Bettel (DP), who is also Luxembourg’s media minister, on 19 January joined a new year’s reception hosted by the country’s press council for media representatives but also the government’s press offices.
“It wasn’t always easy for you to do your job,” the PM said. The pandemic saw a rise in harassment against journalists and even physical violence against members of the press, a phenomenon previously unseen in the country, Bettel said.
Under a draft law presented last year, journalists will receive greater protection from threats. Leaking private contact details or personal information of a journalist will be punishable with a fine of €75,000 and up to five years in prison under the new rules.
This comes after anti-covid protesters had pelted the home of a reporter with eggs and sent death threats to several journalists.
Bettel called the working conditions of the past years “extreme,” adding that a free press must be able to scrutinise the government even during a state of emergency and crisis.
Freedom of information
Roger Infalt, president of the press council, at the reception had repeated long-standing demands for freedom of information for journalists to be enshrined in national law. The council already in 2016 had submitted a proposal to parliament. Bettel’s ministry issued several circulars to the civil service aiming to improve relations, but media representatives have said they fall short of the goal of a legal text.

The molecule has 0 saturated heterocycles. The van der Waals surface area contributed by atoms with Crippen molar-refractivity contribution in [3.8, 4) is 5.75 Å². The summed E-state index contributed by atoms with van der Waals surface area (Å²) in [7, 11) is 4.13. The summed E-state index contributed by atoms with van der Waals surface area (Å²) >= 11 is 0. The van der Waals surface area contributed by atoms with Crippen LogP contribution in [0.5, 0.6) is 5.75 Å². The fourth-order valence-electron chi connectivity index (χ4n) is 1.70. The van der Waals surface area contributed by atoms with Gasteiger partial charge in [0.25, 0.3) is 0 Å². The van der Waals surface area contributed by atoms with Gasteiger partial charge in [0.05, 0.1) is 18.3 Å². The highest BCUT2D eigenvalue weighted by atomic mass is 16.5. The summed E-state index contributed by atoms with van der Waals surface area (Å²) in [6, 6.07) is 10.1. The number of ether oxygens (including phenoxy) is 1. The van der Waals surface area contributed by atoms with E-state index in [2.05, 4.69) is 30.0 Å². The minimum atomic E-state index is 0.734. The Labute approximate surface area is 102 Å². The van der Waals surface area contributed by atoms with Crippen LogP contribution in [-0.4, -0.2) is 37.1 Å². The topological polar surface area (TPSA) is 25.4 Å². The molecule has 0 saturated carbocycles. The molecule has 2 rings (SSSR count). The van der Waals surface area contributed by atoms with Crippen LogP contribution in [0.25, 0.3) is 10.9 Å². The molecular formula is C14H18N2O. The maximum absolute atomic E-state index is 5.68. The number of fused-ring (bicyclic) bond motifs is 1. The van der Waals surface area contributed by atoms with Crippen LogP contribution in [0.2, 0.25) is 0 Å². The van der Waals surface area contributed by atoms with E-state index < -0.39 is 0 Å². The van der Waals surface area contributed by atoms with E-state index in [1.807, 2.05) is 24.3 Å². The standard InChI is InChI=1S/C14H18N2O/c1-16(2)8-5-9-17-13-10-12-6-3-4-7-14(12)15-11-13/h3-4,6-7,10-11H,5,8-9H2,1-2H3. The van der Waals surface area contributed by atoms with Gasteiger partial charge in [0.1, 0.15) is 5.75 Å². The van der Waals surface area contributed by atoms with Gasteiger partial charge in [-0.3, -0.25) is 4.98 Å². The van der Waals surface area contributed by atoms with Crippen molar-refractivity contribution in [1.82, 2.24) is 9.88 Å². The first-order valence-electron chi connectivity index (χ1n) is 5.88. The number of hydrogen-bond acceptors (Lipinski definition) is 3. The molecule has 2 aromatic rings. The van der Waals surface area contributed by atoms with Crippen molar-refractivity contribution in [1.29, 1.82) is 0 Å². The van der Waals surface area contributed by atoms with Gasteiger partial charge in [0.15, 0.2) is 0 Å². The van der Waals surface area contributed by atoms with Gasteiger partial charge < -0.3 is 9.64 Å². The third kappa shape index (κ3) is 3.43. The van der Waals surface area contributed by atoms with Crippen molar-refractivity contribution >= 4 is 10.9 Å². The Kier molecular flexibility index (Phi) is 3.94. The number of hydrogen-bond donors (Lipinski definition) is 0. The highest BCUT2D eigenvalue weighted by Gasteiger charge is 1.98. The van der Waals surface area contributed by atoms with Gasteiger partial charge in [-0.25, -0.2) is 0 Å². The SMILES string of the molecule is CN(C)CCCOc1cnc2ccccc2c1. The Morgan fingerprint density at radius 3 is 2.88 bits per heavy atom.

“It’s our job to create a foundation on which the press can work as independently as possible,” Bettel said, adding: “We didn’t always do everything right.”
The prime minister promised to meet with the press council for talks soon. “Let’s do better,” he said, citing a review of the circulars on media relations issued to government ministries but also a draft of freedom of information laws.
Journalists, like members of the public or NGOs, currently must have received a refusal to access a document before they can file a request to the Commission for the Access to Documents (CAD) to issue an opinion on whether the document should be released. The government, however, must not respect the opinion, allowing the petitioner to start legal proceedings.
EU commissioner for justice Didier Reynders, who visited Luxembourg this week to discuss last year’s rule of law report with officials, in parliament said he hopes journalists would soon get more access to information.
Unesco this week said that killings of journalists were up 50% last year, with 86 reporters killed. The rate of impunity for journalist killing remains “shockingly high,” Unesco said, at 86%. More than 600 journalists worldwide are currently imprisoned.
“Objective and free coverage can be uncomfortable,” said Bettel. But the PM said he is proud to live in a country where independent reporting and the press’ watchdog function are upheld, especially with two elections on the horizon this year.
The press council president said 72 new journalists had joined training classes to obtain a press card last year. Prime minister Bettel said a reform and increase of press aid was one of the promises delivered, telling the press at the event that they would not be so numerous without state aid to support their newsrooms.
Three publications--Chronicle, Moien and Les Frontaliers--received €100,000 as part of a new grant for emerging media.
Eighteen publications in the country benefit from press aid.